As you’re backing out of your garage you see a large puddle a suspicious fluid where your car was parked. What is that? What did I do? Is my car broken? How much is it going to cost to fix this?
Before you start to assume the worst, find out what the fluid is. Some automotive fluid leaks are serious, however, a lot of them aren’t a big deal and can be fixed right at home by the owner.
If you notice a puddle where your car was parked, chances are it’s one of the fluids listed below. Here are some tips for identifying those fluids and how to stop the leak.
Light Brown to Black: Engine Oil
If you notice that there is a puddle where the front of your car was, dip your finger or paper towel into the liquid to see what color it is. If it is light brown or black, it’s your engine oil. This is the most common type of fluid leak.
When you first notice this leak, look underneath your vehicle and make sure that the oil plug is properly in place and that the oil filter is secured. If both of these parts are correctly placed, you may need to take your vehicle to a mechanic or a quick oil change garage and have your oil pan inspected. A crack in your oil pan could be causing the leak. Until you can get your car looked at, add a quart of the appropriate engine oil to replace any that has been lost.
Red or Brown: Transmission Fluid
If you have a red or brown liquid leak, it’s your transmission fluid. These leaks are typically toward the center of your car. If you notice that your vehicle is leaking transmission fluid, take it to a mechanic as soon as possible. The transmission fluid may need to be replaced or the leak could be caused by a more serious engine problem. Until you can get it fixed, drive your vehicle as little as possible.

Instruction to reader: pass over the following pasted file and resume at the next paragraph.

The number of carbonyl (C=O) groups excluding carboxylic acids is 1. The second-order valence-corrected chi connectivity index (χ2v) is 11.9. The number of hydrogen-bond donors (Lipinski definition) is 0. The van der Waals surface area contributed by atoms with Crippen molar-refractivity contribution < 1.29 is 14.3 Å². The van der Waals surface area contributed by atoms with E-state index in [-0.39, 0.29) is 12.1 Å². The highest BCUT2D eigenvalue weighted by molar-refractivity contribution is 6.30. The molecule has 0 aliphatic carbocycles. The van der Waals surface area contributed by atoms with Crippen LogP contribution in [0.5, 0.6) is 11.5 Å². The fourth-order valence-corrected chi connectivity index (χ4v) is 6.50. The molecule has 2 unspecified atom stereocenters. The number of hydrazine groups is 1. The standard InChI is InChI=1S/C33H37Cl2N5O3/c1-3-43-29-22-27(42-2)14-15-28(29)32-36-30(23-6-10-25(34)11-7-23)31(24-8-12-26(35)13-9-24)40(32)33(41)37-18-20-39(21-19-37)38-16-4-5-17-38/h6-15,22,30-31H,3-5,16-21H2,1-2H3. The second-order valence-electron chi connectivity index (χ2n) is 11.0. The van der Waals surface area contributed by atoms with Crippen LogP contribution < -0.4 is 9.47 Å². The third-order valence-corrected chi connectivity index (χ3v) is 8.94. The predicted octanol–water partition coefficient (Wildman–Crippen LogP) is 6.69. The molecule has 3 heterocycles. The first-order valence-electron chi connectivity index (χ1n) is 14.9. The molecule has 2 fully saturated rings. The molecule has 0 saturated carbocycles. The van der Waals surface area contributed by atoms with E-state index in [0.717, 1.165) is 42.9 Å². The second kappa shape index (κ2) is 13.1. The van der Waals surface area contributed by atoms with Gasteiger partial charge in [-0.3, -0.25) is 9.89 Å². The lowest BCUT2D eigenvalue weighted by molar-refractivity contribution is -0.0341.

Clear, Red, Or Brown: Power Steering Fluid
If you notice liquid near the front half of your car and it is clear, red, or brown, chances are it’s your power steering fluid. Power steering fluid is slightly thinner than engine oil. If you think that the fluid is power steering fluid, take your vehicle to a mechanic to address the problem because this could be a significant safety hazard.
Transparent Yellow to Brown: Brake Fluid
It can often be hard to tell the difference between power steering fluid and brake fluid because they can be the same color and have the same texture. Brake fluid leaks can be found anywhere under your vehicle. Like power steering fluid leaks, this leak should be taken care of by a mechanic as soon as possible.
Green, Orange, Pink, or Bue-Green: Coolant
Coolant leaks are easy to identify because they are often a bright color. The leak can also be identified by having a sweet smell. If you’re going to smell the fluid, make sure you don’t touch it anywhere near your mouth or eyes. Coolant leaks can be both an easy or complicated fix. If you notice a coolant leak, take your vehicle to a mechanic to get it fixed soon as problems tend to get worse quickly.
Blue or Bright Color: Windshield wiper fluid
Windshield wiper fluid is the one leak that won’t affect the operation of your vehicle. To fix this leak, make sure the cap is properly in place and refill any lost fluid.
Gasoline is the easiest fluid to identify, and the most problematic. If your vehicle is leaking gasoline you have a faulty fuel injector or fuel line. Not only will you lose money from losing gas, but fuel leaks are often caused by major problems.
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